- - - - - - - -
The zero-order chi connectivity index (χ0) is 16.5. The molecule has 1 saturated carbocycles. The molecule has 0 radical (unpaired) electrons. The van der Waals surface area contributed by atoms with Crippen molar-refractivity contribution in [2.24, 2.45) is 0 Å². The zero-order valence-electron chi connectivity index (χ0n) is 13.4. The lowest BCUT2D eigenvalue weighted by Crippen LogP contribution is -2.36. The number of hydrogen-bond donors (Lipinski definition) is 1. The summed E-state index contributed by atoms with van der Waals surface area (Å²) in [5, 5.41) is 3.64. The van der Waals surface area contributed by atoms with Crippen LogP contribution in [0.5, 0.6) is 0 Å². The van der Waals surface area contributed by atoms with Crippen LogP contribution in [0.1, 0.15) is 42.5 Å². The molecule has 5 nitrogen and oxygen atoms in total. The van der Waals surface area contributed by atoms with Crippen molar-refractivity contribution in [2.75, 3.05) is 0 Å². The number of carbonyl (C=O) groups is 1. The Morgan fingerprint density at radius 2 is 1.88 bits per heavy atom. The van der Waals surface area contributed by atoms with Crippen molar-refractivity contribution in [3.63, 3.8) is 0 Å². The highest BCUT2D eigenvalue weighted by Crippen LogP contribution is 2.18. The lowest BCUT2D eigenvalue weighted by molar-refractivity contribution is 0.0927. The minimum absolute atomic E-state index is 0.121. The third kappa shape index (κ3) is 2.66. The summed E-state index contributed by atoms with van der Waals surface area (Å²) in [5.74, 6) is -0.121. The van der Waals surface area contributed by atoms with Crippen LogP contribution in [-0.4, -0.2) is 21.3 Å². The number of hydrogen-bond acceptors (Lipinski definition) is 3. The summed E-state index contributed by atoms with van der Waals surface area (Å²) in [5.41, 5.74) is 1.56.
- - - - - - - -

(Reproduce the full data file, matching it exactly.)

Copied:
The zero-order chi connectivity index (χ0) is 16.5. The molecule has 1 saturated carbocycles. The molecule has 0 radical (unpaired) electrons. The van der Waals surface area contributed by atoms with Crippen molar-refractivity contribution in [2.24, 2.45) is 0 Å². The zero-order valence-electron chi connectivity index (χ0n) is 13.4. The lowest BCUT2D eigenvalue weighted by Crippen LogP contribution is -2.36. The number of hydrogen-bond donors (Lipinski definition) is 1. The summed E-state index contributed by atoms with van der Waals surface area (Å²) in [5, 5.41) is 3.64. The van der Waals surface area contributed by atoms with Crippen LogP contribution in [0.5, 0.6) is 0 Å². The van der Waals surface area contributed by atoms with Crippen LogP contribution in [0.1, 0.15) is 42.5 Å². The molecule has 5 nitrogen and oxygen atoms in total. The van der Waals surface area contributed by atoms with Crippen molar-refractivity contribution in [2.75, 3.05) is 0 Å². The number of carbonyl (C=O) groups is 1. The Morgan fingerprint density at radius 2 is 1.88 bits per heavy atom. The van der Waals surface area contributed by atoms with Crippen molar-refractivity contribution in [3.63, 3.8) is 0 Å². The highest BCUT2D eigenvalue weighted by Crippen LogP contribution is 2.18. The lowest BCUT2D eigenvalue weighted by molar-refractivity contribution is 0.0927. The minimum absolute atomic E-state index is 0.121. The third kappa shape index (κ3) is 2.66. The summed E-state index contributed by atoms with van der Waals surface area (Å²) in [5.74, 6) is -0.121. The van der Waals surface area contributed by atoms with Crippen LogP contribution in [-0.4, -0.2) is 21.3 Å². The number of hydrogen-bond acceptors (Lipinski definition) is 3. The summed E-state index contributed by atoms with van der Waals surface area (Å²) in [5.41, 5.74) is 1.56.